Broken headphones are one of the most frustrating things that many of us encounter every day.
Whether you love listening to music on your commute, or you need your headphones for work, if your headphones have stopped working, you’re probably desperate for easy fixes.
In this guide, we’re going to cover the main reasons why headphones break, and how to fix them when they do.
Checking Whether Your Headphones Are Broken
Before you start trying to diagnose what’s wrong with your headphones, try plugging them into different sources to make sure the issue isn’t with your device.
If the audio you’re playing through your headphones isn’t the best quality, you may also want to try playing higher-quality audio and seeing if you can hear it.
Broken Headphones Symptoms And Fixes
No Sound (Bluetooth)
One of the clearest signs of broken headphones is no sound coming through, regardless of what audio source they’re connected to.
Now, if your headphones have a wire, this could be a sign of many different issues, but when it comes to Bluetooth headphones, most of the time, one of two things is the cause: either you need to adjust your settings or do some troubleshooting, or you need to update your phone or audio driver.
First, reset your Bluetooth headphones. Hold down the power button for a couple of seconds and wait for the LED indicators to turn off. Hold the power button again to turn your headphones back on.
If this doesn’t work, check the audio settings on your device. Is the volume turned all the way up? Do you have the correct audio output selected?
If so, you’ll need to do some troubleshooting. It’s worth running the troubleshooter on the device your headphones are connected to. This should diagnose any issues with your Bluetooth connection and give you steps to resolve the problem.
You can also try updating your Bluetooth drivers in case they are outdated. On a Windows device, you’ll need to select your audio output device in Device Manager and choose to update your drivers from here.
Sound From Only One Ear
Sound coming from only one side of your headphones usually means that either your audio is not properly balanced, or your headphone wire is damaged.
First, check the sound balance. Go into your sound settings, and select the correct audio output device. On a Windows device, you should find a tab called ‘Levels’, in which you can click on ‘Balance’. From here, you can make sure that the slider is directly in the middle of Left and Right.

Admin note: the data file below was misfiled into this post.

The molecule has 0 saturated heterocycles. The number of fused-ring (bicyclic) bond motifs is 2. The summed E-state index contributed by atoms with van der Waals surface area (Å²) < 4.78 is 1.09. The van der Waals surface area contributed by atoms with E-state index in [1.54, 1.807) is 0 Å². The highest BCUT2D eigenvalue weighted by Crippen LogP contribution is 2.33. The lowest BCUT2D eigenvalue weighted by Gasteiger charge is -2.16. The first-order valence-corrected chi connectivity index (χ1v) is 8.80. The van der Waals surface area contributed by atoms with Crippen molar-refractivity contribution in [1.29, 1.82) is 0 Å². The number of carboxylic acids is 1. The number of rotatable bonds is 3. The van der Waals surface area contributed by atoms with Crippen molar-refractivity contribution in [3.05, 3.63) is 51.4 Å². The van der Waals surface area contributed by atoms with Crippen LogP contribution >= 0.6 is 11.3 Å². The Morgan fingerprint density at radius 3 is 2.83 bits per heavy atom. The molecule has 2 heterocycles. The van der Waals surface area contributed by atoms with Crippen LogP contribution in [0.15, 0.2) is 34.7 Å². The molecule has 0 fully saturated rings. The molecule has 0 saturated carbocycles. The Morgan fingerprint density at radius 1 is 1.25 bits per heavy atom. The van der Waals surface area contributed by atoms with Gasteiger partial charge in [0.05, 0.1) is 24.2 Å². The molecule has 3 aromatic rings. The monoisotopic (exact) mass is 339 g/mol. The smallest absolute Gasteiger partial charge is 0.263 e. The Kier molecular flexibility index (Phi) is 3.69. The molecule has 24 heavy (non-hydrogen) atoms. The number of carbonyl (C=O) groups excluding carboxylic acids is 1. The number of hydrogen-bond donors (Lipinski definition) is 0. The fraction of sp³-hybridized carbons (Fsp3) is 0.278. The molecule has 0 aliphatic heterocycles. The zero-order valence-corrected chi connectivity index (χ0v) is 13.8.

If this doesn’t work, make sure Sound Enhancements are disabled. Sound Enhancements can make for a great audio experience, but they can also alter the frequencies, and this often results in a loss of sound on one side.
Choose ‘Sound’ from your settings menu and click on ‘Advanced’. This should lead you to ‘More sound settings’. Choose your output device, and under the ‘Advanced’ tab, look for ‘Enable audio enhancements’. If this is checked, uncheck it.
Updating your drivers is the next logical step if the above fixes have not worked. You can do this from ‘Device Manager’ on a Windows device. Just select ‘Sound, video, and game controllers’, pick your output device, and choose ‘Update driver’.
There are numerous kinds of sound distortion you might experience when using headphones. Maybe the sound is just garbled, or maybe it echoes. Sometimes, you might hear static.
Static can be caused by dirty headphone jacks, so firstly, clean your headphone jack if you’re hearing this, or any other kind of sound distortion.
If that doesn’t work, or if you’re using wireless headphones, it could be an issue with your connection. Try turning off any microwaves, Wi-Fi modems, or fluorescent lights, and ensure there isn’t a wall or another barrier between the headphones and the audio source.
If your issue is echoing specifically, try turning your volume down a bit, especially if you’re only hearing the echo when on a call. Moving the microphone away from you can also help.
In case none of this works, run the troubleshooter on your device for diagnostic help.
Sound distortion can also be caused by physical damage to your headphones, such as blown-out drivers or speakers. If you have a new headphone driver on hand and want to investigate, disconnect the headphones and turn them off fully.
Remove one ear pad and take out the screws holding the speaker. Cut around the edges of the speaker to remove it, disconnecting the wires with a soldering iron. Use the soldering iron again to connect the new driver and replace the other components.
Damaged Headphone Jack
If your headphone jack is visibly dirty or damaged, it can cause a lot of sound issues. Cleaning your headphone jack is one of the most underrated fixes for audio issues when using wired headphones.
However, if your headphone jack is bent to the point where you’re struggling to plug it into your device, you’ll need to (very carefully) try to straighten it again.
You will need some small pliers to hold the end of the plug, and another pair for the middle section. Firmly grip both pliers and carefully apply pressure to restore the original shape of the jack. Don’t use too much force, or you might make the issue worse.
Your headphone jack might not be bent, but it might be loose, causing connection issues. If you think that might be the case, and you’re sure the plug is definitely the right size, clean your headphone jack to get rid of debris and corrosion. It’s also worth removing your phone case in case it’s somehow obstructing the jack.
There are many potential causes of seemingly broken headphones, but luckily, a lot of them can be fixed by simple steps like cleaning the jack or checking audio settings.
Sometimes, you might need to run the troubleshooter on your device or physically take apart your headphones to diagnose the issue.
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